Bookish Thought is a type of discussion post where I talk about anything book related and of course leave it open for you all to respond :)
As some of you may know, I recently finished reading The Rose Society by Marie Lu. When I picked up the first book, it was mostly for a reading challenge over really wanting to read it. However, like many other readers, I was intrigued by the idea of reading about an anti-hero/ bad girl. While I’ve read other books featuring great anti-heroes, Marie Lu’s first two installments of her Young Elites series were recent reads and left me unsatisfied.
I love the idea of an anti-hero being our main character and with my dissatisfaction by my recent read still fresh in my mind, I find myself wanting to dive into the dark side.
I did a quick Google search and scan of different articles and was unsurprised to know that I am not alone in this desire. And so I started thinking about the different reasons why.
Why do I want to dive in and explore the dark side so badly?
Because the ‘dark side’ would offer a different way to view the world. Readers tend enjoy a myriad of benefits, including those related to thinking and how they perceive the world. Every story and its characters all have more than one side. An anti-heroes journey is one of those sides and if it’s well written, than it’s worth the read.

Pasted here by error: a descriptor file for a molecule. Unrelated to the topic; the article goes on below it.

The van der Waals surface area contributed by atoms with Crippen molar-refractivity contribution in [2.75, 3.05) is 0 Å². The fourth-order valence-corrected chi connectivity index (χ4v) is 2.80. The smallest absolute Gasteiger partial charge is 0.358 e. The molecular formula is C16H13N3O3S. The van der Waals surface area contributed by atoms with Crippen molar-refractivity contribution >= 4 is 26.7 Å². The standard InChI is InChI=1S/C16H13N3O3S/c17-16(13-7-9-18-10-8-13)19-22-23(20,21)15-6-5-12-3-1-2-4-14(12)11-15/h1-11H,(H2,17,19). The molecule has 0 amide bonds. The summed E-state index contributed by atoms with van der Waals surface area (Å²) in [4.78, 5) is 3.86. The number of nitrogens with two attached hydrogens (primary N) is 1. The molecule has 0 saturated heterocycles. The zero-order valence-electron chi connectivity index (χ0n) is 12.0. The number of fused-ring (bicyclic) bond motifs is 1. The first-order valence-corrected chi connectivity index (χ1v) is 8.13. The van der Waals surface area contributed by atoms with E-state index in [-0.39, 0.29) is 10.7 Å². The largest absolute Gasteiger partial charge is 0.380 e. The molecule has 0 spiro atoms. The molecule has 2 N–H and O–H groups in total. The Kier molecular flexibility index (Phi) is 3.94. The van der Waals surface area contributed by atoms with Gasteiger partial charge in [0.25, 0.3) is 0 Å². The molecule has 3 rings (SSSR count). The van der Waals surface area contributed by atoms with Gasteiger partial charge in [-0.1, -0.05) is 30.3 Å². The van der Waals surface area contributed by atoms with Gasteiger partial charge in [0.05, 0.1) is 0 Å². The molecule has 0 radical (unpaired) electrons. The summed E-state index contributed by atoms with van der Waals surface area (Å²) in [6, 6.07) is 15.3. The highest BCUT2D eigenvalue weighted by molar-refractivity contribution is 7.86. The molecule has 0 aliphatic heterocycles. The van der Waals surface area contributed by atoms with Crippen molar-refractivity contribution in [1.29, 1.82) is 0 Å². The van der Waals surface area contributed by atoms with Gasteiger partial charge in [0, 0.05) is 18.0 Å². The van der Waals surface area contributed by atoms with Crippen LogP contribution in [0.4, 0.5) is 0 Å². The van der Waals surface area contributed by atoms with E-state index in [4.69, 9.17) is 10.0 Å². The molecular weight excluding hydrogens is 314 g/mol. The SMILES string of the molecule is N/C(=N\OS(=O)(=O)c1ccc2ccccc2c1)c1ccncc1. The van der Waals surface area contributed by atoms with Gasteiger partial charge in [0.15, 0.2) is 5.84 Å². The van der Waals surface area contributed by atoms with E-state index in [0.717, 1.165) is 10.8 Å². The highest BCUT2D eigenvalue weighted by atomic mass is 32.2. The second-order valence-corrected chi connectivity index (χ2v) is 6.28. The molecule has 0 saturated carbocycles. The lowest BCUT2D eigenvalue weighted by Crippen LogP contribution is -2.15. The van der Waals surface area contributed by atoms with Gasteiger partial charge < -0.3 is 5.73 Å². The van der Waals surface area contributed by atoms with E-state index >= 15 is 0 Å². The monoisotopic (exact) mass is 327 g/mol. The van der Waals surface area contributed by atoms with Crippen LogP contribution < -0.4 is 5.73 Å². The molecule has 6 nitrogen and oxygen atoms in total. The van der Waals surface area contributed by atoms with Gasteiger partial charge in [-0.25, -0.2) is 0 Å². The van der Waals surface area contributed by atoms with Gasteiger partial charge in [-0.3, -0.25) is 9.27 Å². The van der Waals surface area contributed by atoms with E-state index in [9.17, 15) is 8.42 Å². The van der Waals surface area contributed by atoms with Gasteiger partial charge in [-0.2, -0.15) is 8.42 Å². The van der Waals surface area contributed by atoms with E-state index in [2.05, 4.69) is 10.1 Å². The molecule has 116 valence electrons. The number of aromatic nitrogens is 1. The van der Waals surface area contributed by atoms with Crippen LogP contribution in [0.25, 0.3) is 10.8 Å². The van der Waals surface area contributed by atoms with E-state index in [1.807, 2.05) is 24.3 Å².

Because the character’s motivation(s) would be different compared to a stereotypical hero character. Why I’m all for recycling, I’m not for the recycling of hero characters and their motivations. Reading about the same type of hero or heroine character over and over starts to get boring.
Because I suspect that the journey would way more fun and interesting. Think about it: the ant-hero won’t always have the same moral qualms as the hero, making their decisions more unpredictable leading to those interesting situations.
Because the characters and story can be more relatable. Anti-heroes are flawed and usually in a variety of ways. Because of that, these characters would be more realistic. I’m not saying that our heroes aren’t, but characters are inspired by us flawed humans and it seems that anti-heroes are written to be more ‘vocal’ about how their flaws influence their decisions and ultimately the story.
Because I need someone to live vicariously through. My personality tends to lean towards ‘nice girl’ and so I would worry more over the decisions I make and their ramifications. Sometimes I wonder what it would be like to not have the moral compass most people have. It’s fun to live through a character far more bolder and probably badder than me.
Excuse me while I go scour the internet’s resources on great anti-hero reads …
Tell me about your anti-hero reading experiences! What are some of your favorite reads with anti-heroes?